TOYIN ADEBAYO, ABUJA
The WHO Regional Director for Africa, Dr Matshidiso Moeti said it has become imperative that Africans appreciate the valuable contribution of midwives in health-care teams.
Saying, 1 in 2 which accounts for 53% of African midwives have reported feeling disrespected by fellow health workers in the course of their work.
Moeti made this known in her message to commemorate the 2020 International Day of the Midwife to recognize the vital roles of midwives in assisting women with pregnancy, childbirth and during the postpartum period.
The theme for the International Day of the Midwife this year is “Midwives with women: celebrate, demonstrate, mobilize, unite,” which emphasizes the importance of mobilizing communities and maintaining provision of essential health services, particularly as countries respond to the COVID-19 pandemic.
According to her, “In the African Region, between 2000 and 2017, maternal and newborn deaths have declined by 40% in the African Region, thanks largely to the commitment of midwives working with other health professionals.
“Countries are making strides in improving the skill and working environment for midwives. Ghana has introduced a graduate diploma in midwifery and revised job descriptions to give midwives more autonomy. Lesotho is also interested in providing advanced levels of pre-service training.
“In the African Region, WHO has worked with countries to strengthen regulatory frameworks, and competency-based and standardized education, training and practice for midwives, including integrated training for nursing and midwifery. Faith-based training institutions in Botswana, Cameroon, Lesotho and Malawi are all using WHO’s midwifery curricula. Experts from Sierra Leone, Zambia and WHO collaborating centres on nursing and midwifery are supporting several countries to review their curricula and regulatory instruments in line with WHO guidance.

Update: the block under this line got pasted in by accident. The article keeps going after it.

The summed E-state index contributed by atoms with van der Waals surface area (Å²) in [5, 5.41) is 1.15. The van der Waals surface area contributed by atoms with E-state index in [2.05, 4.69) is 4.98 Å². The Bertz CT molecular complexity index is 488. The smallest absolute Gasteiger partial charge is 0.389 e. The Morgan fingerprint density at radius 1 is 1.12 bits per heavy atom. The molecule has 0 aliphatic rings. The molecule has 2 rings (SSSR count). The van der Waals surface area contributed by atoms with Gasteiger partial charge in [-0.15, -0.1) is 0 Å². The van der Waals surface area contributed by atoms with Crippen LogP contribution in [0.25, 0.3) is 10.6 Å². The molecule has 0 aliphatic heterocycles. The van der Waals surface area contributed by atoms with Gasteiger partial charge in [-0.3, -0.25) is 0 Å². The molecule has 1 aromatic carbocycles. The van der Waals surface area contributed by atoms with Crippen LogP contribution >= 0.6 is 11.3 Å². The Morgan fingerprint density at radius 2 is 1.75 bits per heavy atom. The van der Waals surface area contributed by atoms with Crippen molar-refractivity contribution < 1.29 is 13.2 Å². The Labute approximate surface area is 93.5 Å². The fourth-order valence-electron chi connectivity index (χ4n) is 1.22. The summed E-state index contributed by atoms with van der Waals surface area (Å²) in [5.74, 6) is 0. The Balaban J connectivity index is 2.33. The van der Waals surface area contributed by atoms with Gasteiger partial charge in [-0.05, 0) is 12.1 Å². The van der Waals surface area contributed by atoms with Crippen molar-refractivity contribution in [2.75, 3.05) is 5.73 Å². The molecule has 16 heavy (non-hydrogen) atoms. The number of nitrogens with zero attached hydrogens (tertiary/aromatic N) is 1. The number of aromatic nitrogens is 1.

“In the COVID-19 response, we are training nurses and midwives in infection prevention and control to limit the transmission of this virus in health facilities. So far, over 3000 front-line health workers, including midwives, have participated in webinars. These activities complement trainings led by chief nurses and midwifery officers in countries.
“Countries are also making sure essential health services, like safe deliveries, are not disrupted during the COVID-19 pandemic. In Malawi, for instance, risk allowances for health workers, including midwives, have been increased, and 2000 more health workers have been recruited including 700 nurse and midwives”, she stated.
Moving forward, we must ensure that the voices, perspectives and leadership of midwives, nurses and women are included and respected.
The Regional Director, therefore, called on governments, academic institutions, civil society organizations, and partners to invest in midwifery development from education to practice with appropriate regulatory frameworks, support materials and human resources. This is imperative to improve health outcomes for women and infants.
She congratulated midwives across the Africa Region for your professionalism and commitment to ensuring the safety of mothers and their newborn babies, even on the frontlines of the COVID-19 pandemic.